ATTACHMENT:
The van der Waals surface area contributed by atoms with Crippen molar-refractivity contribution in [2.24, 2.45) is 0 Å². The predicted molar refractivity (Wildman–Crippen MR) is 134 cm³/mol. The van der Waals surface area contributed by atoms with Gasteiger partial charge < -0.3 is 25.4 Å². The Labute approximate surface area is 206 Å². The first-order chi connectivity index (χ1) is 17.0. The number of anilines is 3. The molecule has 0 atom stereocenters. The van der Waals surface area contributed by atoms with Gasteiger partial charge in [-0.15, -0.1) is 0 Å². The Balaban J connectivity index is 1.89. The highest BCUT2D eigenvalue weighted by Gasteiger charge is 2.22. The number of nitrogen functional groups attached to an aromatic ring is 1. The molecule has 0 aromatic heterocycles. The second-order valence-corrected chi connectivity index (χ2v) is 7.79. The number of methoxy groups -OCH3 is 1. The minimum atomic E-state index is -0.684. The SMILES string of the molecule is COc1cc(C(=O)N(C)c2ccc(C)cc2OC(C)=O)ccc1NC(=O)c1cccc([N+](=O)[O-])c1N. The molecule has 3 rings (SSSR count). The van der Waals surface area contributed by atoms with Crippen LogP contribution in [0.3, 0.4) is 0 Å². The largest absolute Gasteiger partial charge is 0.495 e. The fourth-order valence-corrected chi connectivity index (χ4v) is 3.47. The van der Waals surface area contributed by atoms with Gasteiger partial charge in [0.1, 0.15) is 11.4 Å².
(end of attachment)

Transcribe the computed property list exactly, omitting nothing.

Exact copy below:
The van der Waals surface area contributed by atoms with Crippen molar-refractivity contribution in [2.24, 2.45) is 0 Å². The predicted molar refractivity (Wildman–Crippen MR) is 134 cm³/mol. The van der Waals surface area contributed by atoms with Gasteiger partial charge < -0.3 is 25.4 Å². The Labute approximate surface area is 206 Å². The first-order chi connectivity index (χ1) is 17.0. The number of anilines is 3. The molecule has 0 atom stereocenters. The van der Waals surface area contributed by atoms with Gasteiger partial charge in [-0.15, -0.1) is 0 Å². The Balaban J connectivity index is 1.89. The highest BCUT2D eigenvalue weighted by Gasteiger charge is 2.22. The number of nitrogen functional groups attached to an aromatic ring is 1. The molecule has 0 aromatic heterocycles. The second-order valence-corrected chi connectivity index (χ2v) is 7.79. The number of methoxy groups -OCH3 is 1. The minimum atomic E-state index is -0.684. The SMILES string of the molecule is COc1cc(C(=O)N(C)c2ccc(C)cc2OC(C)=O)ccc1NC(=O)c1cccc([N+](=O)[O-])c1N. The molecule has 3 rings (SSSR count). The van der Waals surface area contributed by atoms with Crippen LogP contribution in [0.3, 0.4) is 0 Å². The largest absolute Gasteiger partial charge is 0.495 e. The fourth-order valence-corrected chi connectivity index (χ4v) is 3.47. The van der Waals surface area contributed by atoms with Gasteiger partial charge in [0.1, 0.15) is 11.4 Å².